Audi unveils tiny China-focused Urbansphere concept for mega-city traffic

Audi has unveiled the third in a series of concept cars dedicated to the future of mobility, this time focusing on urban transport in China.

The Audi Urbansphere concept was built with the country’s traffic-laden megacities, imagining a future where the vehicle can fill the gap by providing personal space where it’s lacking. This is the third concept of “sphere”. The company introduced its Skysphere and Grandsphere concepts last year.

In a press release, Audi chairman Markus Duesmann said engineers and designers had built a van to exemplify the desires of its Chinese customer base.

“To make e-mobility even more attractive, we thought about it holistically and based on customer needs,” said Duesmann. “More than ever, it’s not just the product that’s decisive, but the entire ecosystem. That’s why Audi is creating a comprehensive ecosystem with services for the entire car. The Audi urbansphere concept also offers everyone on board a wide range of range of options to use this freedom to provide a highly personalized in-car experience: communication or relaxation, work or retreat in a private sphere, as desired.”

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Outside, the Urbansphere takes the form of a futuristic minivan. A black grid with a hexagonal pattern takes up most of the front, while the lines along the sides tend upwards. The sloping roof tail increases the car’s aerodynamic efficiency.

Robby Degraff, an analyst at AutoPacific, told Newsweek that grilles are becoming a canvas for automakers as EVs become more popular, saying the Urbansphere’s “pixeled” grille design is likely to be produced.

“By not needing as much open functional space for cooling as required by a [internal combustion engine] vehicle, automakers really do have a blank canvas and the opportunity to play and tweak with the front faces of EVs, adding unique textures that even include clean creative integration of daytime running lights, turn signals, etc.,” he said.

Making a van for the Chinese market is also a smart move. While the segment is known for family-oriented vehicles in the US, the story is different in Asia.

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“Markets like China, Korea and Japan are teeming with sumptuous, dazzling, tech-laden vans that often do their duty carrying executives and other VIPs,” he explained. “That seems to be Audi’s intention with this concept, sharing the task of designing the Urbansphere directly with its team in Beijing.”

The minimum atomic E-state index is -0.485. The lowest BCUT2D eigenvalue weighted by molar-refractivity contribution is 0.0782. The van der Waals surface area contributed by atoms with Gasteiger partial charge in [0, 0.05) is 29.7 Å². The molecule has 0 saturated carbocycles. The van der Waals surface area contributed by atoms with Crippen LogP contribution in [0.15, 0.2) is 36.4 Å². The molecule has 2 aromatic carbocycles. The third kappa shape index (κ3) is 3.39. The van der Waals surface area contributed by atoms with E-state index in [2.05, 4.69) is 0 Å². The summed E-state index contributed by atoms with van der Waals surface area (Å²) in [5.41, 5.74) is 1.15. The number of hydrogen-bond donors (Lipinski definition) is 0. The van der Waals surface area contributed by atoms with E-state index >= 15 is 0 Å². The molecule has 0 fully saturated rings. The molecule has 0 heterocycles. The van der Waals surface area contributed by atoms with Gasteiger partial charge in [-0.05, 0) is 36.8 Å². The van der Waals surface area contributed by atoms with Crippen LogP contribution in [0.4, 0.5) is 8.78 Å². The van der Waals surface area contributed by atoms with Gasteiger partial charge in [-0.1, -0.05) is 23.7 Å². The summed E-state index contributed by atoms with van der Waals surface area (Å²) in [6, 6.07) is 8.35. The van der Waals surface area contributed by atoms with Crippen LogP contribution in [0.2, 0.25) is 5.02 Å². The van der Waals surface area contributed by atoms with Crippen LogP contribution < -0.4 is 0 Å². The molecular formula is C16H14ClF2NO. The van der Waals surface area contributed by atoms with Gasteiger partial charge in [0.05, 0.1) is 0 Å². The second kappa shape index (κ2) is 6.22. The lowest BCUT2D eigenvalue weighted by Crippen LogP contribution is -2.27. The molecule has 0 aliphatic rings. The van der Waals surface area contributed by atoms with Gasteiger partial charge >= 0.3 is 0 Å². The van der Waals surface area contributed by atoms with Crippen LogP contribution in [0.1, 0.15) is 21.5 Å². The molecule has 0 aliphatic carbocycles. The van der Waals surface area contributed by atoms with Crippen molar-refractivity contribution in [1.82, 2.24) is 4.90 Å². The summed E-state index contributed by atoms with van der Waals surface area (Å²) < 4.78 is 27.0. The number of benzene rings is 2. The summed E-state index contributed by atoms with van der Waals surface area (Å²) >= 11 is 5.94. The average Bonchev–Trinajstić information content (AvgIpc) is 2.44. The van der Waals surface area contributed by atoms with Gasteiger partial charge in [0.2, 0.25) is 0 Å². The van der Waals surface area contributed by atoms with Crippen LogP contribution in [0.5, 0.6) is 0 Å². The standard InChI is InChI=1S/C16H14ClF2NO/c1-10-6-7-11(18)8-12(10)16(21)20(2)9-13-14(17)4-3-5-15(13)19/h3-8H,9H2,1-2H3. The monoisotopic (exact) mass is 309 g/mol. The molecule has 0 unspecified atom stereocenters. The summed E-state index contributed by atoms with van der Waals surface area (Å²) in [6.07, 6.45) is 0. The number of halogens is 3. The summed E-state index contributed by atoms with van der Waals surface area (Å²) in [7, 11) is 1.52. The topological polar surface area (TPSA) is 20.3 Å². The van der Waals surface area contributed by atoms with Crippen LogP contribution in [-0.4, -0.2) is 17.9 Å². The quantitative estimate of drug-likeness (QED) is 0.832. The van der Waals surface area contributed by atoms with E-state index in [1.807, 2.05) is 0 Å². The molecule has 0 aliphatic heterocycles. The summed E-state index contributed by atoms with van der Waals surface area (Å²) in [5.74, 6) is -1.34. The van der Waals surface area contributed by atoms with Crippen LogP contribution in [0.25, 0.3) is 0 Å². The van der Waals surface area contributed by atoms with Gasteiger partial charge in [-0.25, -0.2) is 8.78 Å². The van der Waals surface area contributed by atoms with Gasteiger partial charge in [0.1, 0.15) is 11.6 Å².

A production version of Urbansphere will likely be released in the next few years for the Asian market.

Powering the concept is a 120-kilowatt-hour battery pack and two electric motors. That pair works to produce around 295 horsepower and 508 pound-feet of torque.

The company estimates the car has a range of 466 miles. Using an 800-volt architecture, Audi says the car can charge from 5% to 85% in under 25 minutes.

Audi says its adaptive air suspension with semi-active damper control makes for a smooth ride, whether on bumpy downtown streets or smooth highways.

In each of the sphere concepts, Audi paid close attention to the interior. There is no B pillar in the car as the doors are counter-hinged. As the doors open, a red carpet is spread across the floor.

Swivel seats allow passengers to turn and face each other for conversation. On the other hand, a privacy screen in the headrest can provide a passenger isolation from the person sitting next to them.

Degraff notes that as automakers introduce concepts to turn cabins into living spaces or lounges, many of these ideas will be incorporated into production models for electric vehicles. This gives passengers a comfortable space during loading times.

“We’re still years away from charging times that take just five minutes like you would at a gas station, so the cabin of an EV needs to be a space that allows you to recline the seat and deploy a center console to read a book or support a chair. laptop and wait comfortably without getting out of the vehicle,” he said.

The surfaces are lined with wood, wool and synthetic fabrics.

On the front, displays are designed in place of a traditional panel. The configuration of these screens changes based on the driving mode. Drivers and passengers can control and make adjustments to these screens with a combination of eye tracking, hand gestures and touch controls.

Some front and rear surfaces can be illuminated in different colors, which can adapt to traffic situations, the environment or the mood of passengers.

Audi says the van was designed around the idea of ​​future autonomous technology, which would eliminate the need for a steering wheel or pedals.

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